Middle Circle


The recent completion of a commissioned X2 MICA B in post-1904 livery prompted this entry which otherwise might have been written at a later date. The two photographs illustrate this model.

© Adrian Marks

Located as it is between the dock and Smithfield market, meat traffic will play a significant part of goods traffic passing through the subterranean levels of Basilica Fields, with the GWR shouldering the greatest load. If, like me, you grew up unsullied by Great Western telegraph code nomenclature, and therefore completely in the dark about MORELS, MITES, MACAWS, MINKS, MOGOs and MAGOOS (one of those is a red herring, and that’s nothing to do with fish traffic!), then hopefully you’ll at least have some idea of what a MICA is by the end of this mini series. As these vehicles came in so many varieties I’ll be dealing with each type separately, so this first entry serves as a detailed overview.

Perhaps the most famous of GWR meat trains were those running between Birkenhead and Smithfield via Acton, but there were other services to Plymouth and Avonmouth, as well as one between Victoria Dock and Cardiff via the North London Railway. The Circle & Widened Lines Extension to the docks also gives an opportunity to transport meat from there to Smithfield, and occasionally direct to Acton without recourse to the NLR.

Through the 1890s, beef from the Americas landed live at Birkenhead, and after a short period of recovery from the arduous journey the cattle was slaughtered and butchered locally. Their carcasses were then chilled before forwarding to Smithfield – a process taking up to 20 hours from abattoir to market. Ventilated vans were found to be sufficient keep the meat cool for this journey, and for the purpose of Basilica Fields we need go to back no further than the 110 vans built between 1889 – 1891 which were later diagrammed X1 and given the telegraph code MICA. Ventilation was via hinged bonnet ends that ran the full width along the top of the vans with scalloped bottoms to the sides, and a series of 1ft 8ins ventilation slots along the side of the vans on the third plank down. Construction was double-cased tongue and grooved planking with flush-fitted doors and no exterior bracing. These vans were fully vacuum fitted for running at fast goods speeds.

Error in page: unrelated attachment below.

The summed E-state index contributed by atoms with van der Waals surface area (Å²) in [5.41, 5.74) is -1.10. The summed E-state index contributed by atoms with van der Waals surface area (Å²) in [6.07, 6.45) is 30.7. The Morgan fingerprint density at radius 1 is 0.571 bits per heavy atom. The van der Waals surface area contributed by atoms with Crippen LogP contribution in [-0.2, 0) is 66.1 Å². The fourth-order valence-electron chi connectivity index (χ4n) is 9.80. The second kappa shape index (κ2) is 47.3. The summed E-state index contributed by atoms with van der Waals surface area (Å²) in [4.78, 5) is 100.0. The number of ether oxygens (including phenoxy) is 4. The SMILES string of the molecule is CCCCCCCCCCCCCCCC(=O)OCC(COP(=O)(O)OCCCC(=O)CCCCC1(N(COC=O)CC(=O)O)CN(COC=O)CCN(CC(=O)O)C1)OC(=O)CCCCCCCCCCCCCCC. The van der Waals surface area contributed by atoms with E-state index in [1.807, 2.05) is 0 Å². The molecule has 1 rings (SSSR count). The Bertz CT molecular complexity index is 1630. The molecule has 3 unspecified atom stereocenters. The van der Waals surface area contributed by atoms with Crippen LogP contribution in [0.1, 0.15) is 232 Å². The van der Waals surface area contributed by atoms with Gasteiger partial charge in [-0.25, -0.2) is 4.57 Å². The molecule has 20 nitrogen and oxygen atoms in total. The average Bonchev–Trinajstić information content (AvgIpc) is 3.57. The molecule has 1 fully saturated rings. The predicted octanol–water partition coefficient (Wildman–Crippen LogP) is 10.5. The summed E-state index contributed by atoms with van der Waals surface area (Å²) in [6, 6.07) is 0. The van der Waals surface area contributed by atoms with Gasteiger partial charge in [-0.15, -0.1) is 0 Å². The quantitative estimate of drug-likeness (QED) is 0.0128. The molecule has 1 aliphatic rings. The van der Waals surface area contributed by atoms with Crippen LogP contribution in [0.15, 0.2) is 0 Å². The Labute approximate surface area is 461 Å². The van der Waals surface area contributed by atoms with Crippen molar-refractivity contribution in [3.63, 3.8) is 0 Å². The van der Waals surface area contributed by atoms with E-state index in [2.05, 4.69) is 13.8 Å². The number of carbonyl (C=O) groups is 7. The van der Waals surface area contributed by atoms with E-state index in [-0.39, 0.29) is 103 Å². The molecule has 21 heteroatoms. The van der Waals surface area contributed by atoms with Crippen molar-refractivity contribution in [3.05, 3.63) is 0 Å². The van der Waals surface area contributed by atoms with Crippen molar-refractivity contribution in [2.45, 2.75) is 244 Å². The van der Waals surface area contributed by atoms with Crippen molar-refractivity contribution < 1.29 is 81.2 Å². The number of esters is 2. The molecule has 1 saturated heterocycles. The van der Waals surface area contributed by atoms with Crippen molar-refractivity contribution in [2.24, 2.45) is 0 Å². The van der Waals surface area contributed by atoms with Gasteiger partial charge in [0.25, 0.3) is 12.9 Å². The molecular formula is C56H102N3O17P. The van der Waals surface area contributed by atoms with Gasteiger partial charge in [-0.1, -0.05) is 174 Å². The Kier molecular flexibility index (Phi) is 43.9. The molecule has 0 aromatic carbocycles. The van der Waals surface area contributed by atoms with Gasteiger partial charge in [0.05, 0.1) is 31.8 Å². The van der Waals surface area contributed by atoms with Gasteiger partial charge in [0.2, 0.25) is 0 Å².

Contemporaneously, a batch of 13 vans were built at Swansea Wagon Works for the South Wales Railway and later diagrammed X3 with the code MICA A. These were non-ventilated and were used for rushing chilled meats between Victoria Dock in London to Cardiff. They had ice containers installed and used straw for insulation. The vans were diagonally planked with a narrow cupboard door and were fitted with a vacuum through pipe for travelling at passenger speeds.

With the increase of chilled and frozen meat such as mutton from Australasia, a new van emerged based on the X1 design but without the side ventilation slots and having plain bottoms to the ventilator bonnet sides. These vans were fitted with X3-type ice containers which were filled from the inside, and a 3″ air space between the double body sheeting provided some degree of insulation. As such, these 240 vans to diagram X2 could be used either as ventilated or refrigerated, depending on the requirement, and were given the code MICA B. Ten further examples of X2 were built without the end ventilator bonnets and coded MICA A, and another ten X2 were fitted with the end bonnets but had no ice containers and were simply coded MICA.

© Adrian Marks

The liveries of the MICAs throws up a few interesting questions which I’ve not had answered satisfactorily yet, and so I’ll begin with extracts from Slinn’s Great Western Way pp.97 – 102:
Period ending 1903: “It was at the time of the start of the right hand small lettering that refrigerated meat vans began to be painted with white bodies and it is believed that the lettering was black. Photographic emulsions of the time do not differentiate between black and red and no trace has been found in official documents to say which colour was used…”

1904 – 1919: “Refrigerated vans had already appeared painted in white but now their lettering was executed in red.”

  • Question: Right-hand small GWR lettering was introduced c1893, so what colour were the X3 vans between being built in 1889 and 1893?

I had assumed that the red lettering was introduced with the white livery from comments in other sources, such as Tourret et al.

  • Question: Is there any other source to confirm black lettering was used on white-painted X2 and X3 MICA A and MICA B up to 1904, or did small red lettering in fact appear much earlier during the 1890s?

The whole debate over the colour of general merchandise goods stock in the 1890s also throws up one further interesting query.

  • Question: Were X1 MICAs originally painted red?

The floor is open for debate!

For the record, the model was built from a WEP brass kit, pretty much as designed, and given a light weathering. Screw couplings and safety chains from Laurie Griffin. Contemporary photographs show these vans got absolutely filthy, no doubt in part due to their journey to Smithfield on the Metropolitan Line, so this one represents a fairly recently repainted example c1912.